Today is a nostalgic day.  What is it that I’m pining for?  Being surrounded by a foreign language.  I’ll explain.

I’ve been going through things and reorganizing lately.  It’s a good spring-ish thing to do, and I ran into some old journals in the process.  The journals start around 1990 and more or less stop in 2006.  You can imagine the insightful commentary of a six year-old.   I’m sure I’ll laugh about this blog in the same way someday, but some of the journal pages did capture things that I’m glad to remember.

One journal has more interesting content than all of the others combined, and it’s from my semester in Lugano, Switzerland.  It felt essential to record my thoughts during those months, probably because there weren’t a whole lot of people around who spoke English.  It’s hard to verbally process anything if you can only apologize, say thank you, and ask for two scoops of ice cream.  Clearly, I learned the truly necessary phrases in Italian, but they didn’t get me very far.

Not speaking the local language seemed to put me on my own little island.  I was living among people, but I was almost invisible because I couldn’t communicate with them.  I could be a part of their world, but I couldn’t really impact it in any way.  No one there even knew if I was mute or spoke Russian or what.  It’s amazing how little you need to speak when you know it won’t communicate anything other than “I’m not from here,” so I spent a large part of my time there in silence.  I had friends, sure, but there were no small interactions with strangers and acquaintances that happen so often here.

People here know stupid things about me.  The cashier I see every week at the grocery store knows where I work and that I’ve been trying to quit drinking Coke for the last year.  I know that she has a son in college nearby and that she worries about him a lot.  Those kinds of interactions and acquaintances don’t seem important until they don’t exist.  I would have told a woman who sat down next to me in Lugano that this was my favorite bench, and she might have told me that it was her favorite bench, too.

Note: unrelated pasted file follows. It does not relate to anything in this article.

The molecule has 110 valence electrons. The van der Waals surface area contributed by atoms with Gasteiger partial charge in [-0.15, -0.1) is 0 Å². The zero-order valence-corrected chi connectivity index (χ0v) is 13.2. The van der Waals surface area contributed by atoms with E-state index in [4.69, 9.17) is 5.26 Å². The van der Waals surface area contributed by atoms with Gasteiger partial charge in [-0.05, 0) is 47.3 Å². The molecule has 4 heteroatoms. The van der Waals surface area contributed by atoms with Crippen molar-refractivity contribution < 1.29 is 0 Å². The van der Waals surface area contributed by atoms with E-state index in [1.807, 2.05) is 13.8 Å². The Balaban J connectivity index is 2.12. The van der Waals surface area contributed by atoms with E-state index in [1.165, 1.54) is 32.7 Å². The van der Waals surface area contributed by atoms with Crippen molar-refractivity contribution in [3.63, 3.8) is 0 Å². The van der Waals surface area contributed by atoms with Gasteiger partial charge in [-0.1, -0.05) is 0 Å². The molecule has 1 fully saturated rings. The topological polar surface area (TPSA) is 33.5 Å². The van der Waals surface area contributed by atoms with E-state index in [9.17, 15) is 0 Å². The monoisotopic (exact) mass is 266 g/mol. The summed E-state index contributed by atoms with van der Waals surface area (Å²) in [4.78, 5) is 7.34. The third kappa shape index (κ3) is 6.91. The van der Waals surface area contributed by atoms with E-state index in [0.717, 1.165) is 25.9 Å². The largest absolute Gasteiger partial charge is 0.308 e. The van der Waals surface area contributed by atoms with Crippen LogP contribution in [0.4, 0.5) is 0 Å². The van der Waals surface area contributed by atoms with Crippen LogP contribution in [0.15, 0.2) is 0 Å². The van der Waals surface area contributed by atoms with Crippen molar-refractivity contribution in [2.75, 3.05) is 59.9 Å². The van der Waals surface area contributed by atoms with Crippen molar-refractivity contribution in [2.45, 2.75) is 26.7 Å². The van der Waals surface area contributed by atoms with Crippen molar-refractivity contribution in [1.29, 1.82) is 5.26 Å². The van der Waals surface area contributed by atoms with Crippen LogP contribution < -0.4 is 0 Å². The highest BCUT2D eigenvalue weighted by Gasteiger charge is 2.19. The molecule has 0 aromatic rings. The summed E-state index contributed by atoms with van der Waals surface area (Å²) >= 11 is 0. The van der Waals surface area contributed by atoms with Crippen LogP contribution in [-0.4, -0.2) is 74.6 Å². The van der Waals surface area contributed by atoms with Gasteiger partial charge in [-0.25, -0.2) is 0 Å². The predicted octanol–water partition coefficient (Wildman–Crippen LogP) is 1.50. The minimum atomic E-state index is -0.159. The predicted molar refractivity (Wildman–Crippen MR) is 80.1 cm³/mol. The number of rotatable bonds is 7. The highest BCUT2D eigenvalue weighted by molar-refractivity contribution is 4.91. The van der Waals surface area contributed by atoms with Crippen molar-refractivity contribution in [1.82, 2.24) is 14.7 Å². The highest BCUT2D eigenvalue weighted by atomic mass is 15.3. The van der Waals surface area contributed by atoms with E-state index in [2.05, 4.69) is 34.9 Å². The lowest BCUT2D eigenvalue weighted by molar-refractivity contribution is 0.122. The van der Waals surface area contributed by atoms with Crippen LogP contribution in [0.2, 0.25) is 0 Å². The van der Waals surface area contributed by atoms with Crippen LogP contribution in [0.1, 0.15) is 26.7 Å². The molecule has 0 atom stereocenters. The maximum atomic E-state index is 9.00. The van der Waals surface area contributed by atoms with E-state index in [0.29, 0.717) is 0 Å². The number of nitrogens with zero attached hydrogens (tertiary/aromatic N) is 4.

Every once in a while, that lack of connection made me feel sad and alone.  It didn’t last long though.  Most of the time, I felt an overwhelming freedom and joy.  Too much of my time here is spent worrying about what other people are thinking–about me, things I care about, or totally ridiculous stuff that no one cares about.  When you don’t interact with anyone, all of that worry vanishes.

It’s that simplicity of life that I miss the most.  I started to love the silence that made up so much of my time.  Even other people’s conversations melded into a sort of Italian-flavored white noise.  It was a perfect time to sort through thoughts that usually get drowned out by louder ideas and distractions.

It did seem weird to be so utterly out of touch with other people’s thoughts.  The priest in the catholic church I sometimes went to could be talking about his new socks, for all I knew.  The only thing of theological significance that I did understand in several services was when he said that Mary was sinless.  Hmm.  So glad I heard that kernel.  And I was happy to go back to my world of complications and acquaintances at the end of the semester.  You can’t live a very full life if you’re alone on your small island all the time.  But sometimes I miss my island.  I used to pretend that people were having conversations about how much they liked the squirrels on the rail, when they were probably talking about that jerk from the marketing department.  My island is just a nicer place to be sometimes, and whenever I go to a place where English isn’t the dominant language, I have such a good time being back there again.

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